What do the top rated horror movies all have in common?
They all have unforgettable soundtracks that bring about an instant sensation of terror. Indeed, if you view the films without any sound, they become a great deal less frightening.
But what is it regarding the music that makes it terrifying? More specifically, if sounds are simply vibrations in the air, what is it about our biology that causes us to react with fear?
The Fear Response
In regard to evolutionary biology, there’s an obvious survival advantage to the automatic identification of a deadly situation.
Thinking is time consuming, especially when you’re staring a ravenous lion in the face. When every second counts, you don’t have the time to stop and process the information consciously.
Seeing that it takes additional time to process and contemplate visual information, the animal brain is wired to react to quicker sound-processing mechanisms—a characteristic that offers survival advantage and has been selected for in the wild.
And that’s precisely what we discover in nature: numerous vertebrates—humans included—produce and respond to harsh, nonlinear sounds and vocalizations when frightened. This creates a nearly instantaneous feeling of fear or anxiety.
But what is it about nonlinear sound that makes it scary?
When an animal screams, it creates a scratchy, irregular sound that stretches the capacity of the vocal cords beyond their typical range.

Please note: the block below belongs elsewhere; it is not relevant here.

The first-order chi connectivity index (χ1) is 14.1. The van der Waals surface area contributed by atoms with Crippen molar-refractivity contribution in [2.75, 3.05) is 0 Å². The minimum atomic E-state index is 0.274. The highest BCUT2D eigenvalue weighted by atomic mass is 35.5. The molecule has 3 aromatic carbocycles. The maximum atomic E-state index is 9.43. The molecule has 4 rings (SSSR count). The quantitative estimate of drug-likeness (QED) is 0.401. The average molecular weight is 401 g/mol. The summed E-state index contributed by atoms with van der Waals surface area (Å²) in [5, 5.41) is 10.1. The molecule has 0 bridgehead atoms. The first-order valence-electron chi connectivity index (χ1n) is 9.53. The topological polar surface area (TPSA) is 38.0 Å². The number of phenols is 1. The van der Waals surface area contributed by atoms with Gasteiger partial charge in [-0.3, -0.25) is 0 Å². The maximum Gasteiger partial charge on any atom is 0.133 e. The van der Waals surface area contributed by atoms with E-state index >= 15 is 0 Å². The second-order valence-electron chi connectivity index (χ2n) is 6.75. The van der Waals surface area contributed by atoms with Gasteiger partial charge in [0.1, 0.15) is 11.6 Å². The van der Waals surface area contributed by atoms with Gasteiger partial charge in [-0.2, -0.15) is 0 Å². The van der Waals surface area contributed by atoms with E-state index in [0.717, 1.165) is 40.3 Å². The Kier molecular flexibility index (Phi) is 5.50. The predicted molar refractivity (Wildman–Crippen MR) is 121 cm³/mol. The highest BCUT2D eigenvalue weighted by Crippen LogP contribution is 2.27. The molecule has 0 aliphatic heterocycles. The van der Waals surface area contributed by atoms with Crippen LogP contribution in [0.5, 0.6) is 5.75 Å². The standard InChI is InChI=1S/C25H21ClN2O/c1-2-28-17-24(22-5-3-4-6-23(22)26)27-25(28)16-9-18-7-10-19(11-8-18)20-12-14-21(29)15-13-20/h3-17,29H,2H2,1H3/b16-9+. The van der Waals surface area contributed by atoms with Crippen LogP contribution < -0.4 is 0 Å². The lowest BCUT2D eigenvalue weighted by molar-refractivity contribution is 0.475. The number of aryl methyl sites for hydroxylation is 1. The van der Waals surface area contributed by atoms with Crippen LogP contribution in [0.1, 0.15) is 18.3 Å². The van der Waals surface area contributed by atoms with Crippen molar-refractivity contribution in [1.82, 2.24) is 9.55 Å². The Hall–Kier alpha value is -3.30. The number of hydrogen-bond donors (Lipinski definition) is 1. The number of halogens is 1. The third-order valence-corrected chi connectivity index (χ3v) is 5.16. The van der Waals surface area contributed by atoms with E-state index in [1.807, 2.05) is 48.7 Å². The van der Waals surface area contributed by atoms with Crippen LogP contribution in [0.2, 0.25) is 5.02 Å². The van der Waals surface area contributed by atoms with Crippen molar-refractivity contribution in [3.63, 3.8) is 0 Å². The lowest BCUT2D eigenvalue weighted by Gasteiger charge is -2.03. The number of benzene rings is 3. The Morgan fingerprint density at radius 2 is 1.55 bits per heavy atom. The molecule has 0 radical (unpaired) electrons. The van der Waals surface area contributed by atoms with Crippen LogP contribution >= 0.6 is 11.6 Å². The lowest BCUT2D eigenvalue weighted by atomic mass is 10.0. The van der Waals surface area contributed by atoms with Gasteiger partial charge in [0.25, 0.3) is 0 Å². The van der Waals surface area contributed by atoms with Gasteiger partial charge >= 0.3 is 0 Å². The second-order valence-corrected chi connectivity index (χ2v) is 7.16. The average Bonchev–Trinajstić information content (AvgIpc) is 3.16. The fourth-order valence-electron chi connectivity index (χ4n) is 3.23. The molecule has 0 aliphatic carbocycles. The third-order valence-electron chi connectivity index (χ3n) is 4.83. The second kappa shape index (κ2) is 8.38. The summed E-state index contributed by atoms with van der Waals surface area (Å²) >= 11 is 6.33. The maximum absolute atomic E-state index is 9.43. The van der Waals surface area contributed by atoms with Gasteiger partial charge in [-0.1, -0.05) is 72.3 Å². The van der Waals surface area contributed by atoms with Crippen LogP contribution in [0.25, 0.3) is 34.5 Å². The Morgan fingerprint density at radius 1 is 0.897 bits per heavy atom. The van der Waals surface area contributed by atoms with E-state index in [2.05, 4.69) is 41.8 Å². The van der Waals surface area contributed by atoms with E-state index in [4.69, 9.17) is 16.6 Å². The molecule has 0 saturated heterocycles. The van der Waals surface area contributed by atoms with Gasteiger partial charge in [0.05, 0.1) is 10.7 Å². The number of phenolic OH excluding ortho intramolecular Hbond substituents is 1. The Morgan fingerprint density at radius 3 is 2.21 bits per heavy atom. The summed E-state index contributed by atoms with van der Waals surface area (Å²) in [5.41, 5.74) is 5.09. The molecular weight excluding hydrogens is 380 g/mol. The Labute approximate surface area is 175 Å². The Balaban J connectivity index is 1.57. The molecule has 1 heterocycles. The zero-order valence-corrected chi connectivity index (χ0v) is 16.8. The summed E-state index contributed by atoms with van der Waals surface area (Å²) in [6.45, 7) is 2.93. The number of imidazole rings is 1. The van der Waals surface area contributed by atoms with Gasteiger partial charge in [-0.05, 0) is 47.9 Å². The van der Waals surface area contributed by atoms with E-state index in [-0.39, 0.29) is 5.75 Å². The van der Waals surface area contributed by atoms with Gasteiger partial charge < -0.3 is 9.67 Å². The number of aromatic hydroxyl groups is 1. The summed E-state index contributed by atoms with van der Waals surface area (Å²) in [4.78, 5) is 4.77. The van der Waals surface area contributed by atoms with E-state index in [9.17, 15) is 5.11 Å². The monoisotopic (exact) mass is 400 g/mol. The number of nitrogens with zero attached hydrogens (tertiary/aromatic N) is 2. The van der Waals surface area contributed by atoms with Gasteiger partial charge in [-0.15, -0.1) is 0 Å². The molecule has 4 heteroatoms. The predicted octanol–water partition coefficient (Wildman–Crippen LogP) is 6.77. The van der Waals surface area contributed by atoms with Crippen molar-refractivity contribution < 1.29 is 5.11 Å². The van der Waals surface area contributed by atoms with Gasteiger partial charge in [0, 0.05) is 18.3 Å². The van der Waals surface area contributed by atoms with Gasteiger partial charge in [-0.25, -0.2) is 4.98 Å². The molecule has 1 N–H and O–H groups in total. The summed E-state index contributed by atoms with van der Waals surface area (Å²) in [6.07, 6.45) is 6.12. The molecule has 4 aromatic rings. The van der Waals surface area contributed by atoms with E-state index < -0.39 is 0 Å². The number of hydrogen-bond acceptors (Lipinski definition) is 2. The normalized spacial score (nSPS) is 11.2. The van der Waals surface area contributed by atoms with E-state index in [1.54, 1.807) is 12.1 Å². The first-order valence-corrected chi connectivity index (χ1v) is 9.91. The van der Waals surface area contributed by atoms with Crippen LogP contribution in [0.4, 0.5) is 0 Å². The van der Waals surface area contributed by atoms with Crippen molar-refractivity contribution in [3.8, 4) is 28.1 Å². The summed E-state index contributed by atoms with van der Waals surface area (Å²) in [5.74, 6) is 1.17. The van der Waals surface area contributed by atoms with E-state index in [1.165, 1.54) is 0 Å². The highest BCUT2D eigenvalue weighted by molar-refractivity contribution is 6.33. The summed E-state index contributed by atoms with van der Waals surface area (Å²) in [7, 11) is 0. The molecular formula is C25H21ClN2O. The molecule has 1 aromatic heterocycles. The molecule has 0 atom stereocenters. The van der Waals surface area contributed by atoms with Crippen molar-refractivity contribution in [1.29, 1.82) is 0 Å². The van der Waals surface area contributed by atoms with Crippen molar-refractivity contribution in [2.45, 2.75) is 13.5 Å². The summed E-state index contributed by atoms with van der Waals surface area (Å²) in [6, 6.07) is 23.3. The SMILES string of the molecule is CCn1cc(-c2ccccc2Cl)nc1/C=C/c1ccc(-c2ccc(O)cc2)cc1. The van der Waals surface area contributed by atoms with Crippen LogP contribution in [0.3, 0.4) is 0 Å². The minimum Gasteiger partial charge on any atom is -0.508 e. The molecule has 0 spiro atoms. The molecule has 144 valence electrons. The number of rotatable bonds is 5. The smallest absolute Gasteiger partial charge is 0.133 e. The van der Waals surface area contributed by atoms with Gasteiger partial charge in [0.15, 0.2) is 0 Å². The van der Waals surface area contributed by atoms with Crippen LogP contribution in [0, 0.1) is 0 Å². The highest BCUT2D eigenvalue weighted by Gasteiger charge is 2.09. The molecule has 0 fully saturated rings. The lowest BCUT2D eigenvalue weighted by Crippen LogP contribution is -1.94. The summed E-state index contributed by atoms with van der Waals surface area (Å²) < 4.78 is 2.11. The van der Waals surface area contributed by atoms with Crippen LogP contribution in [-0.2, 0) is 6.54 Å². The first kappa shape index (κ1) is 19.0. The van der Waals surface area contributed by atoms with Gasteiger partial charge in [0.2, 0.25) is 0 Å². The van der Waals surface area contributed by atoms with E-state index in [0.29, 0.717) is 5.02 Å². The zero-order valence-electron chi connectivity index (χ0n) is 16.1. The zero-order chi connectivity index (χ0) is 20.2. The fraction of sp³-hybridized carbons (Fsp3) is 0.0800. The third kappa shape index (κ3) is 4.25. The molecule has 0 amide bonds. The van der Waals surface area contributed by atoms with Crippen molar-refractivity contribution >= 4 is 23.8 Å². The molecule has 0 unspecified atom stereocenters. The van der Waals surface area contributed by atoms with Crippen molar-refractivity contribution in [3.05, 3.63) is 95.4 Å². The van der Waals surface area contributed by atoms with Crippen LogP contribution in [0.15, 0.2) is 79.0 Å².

Our brains have evolved to distinguish the attributes of nonlinear sound as abnormal and indicative of life-threatening circumstances.
The interesting thing is, we can artificially mimic a wide array of these nonlinear sounds to bring about the same instant fear response in humans.
And so, what was once a successful biological adaptation in nature has now been co-opted by the movie industry to produce scarier movies.
Music and Fear
We all know the shower scene from the classic movie Psycho, and it’s certainly one of the most terrifying scenes in the history of cinema.
But if you watch the scene without sound, it loses the majority of its affect. It’s only once you incorporate back in the high-pitched screeching and bone-chilling staccato music that the fear response becomes thoroughly engaged.
To reveal our instinctive aversion to this nonlinear sound, UCLA evolutionary biologist Daniel Blumstein carried out a study assessing the emotional responses to two types of music.
Participants in the study listened to a selection of emotionally neutral scores and scores that incorporated nonlinear elements.
As anticipated, the music with nonlinear characteristics aroused the most powerful emotional responses and negative feelings. This response is simply a part of our anatomy and physiology.
Regardless of whether Hollywood comprehends this physiology or not, it knows instinctively that the use of nonlinear discordant sound is still the best way to get a rise out of the viewers.
Want to see the fear response in action?
Listen to these 10 Essential Horror Movie Scores.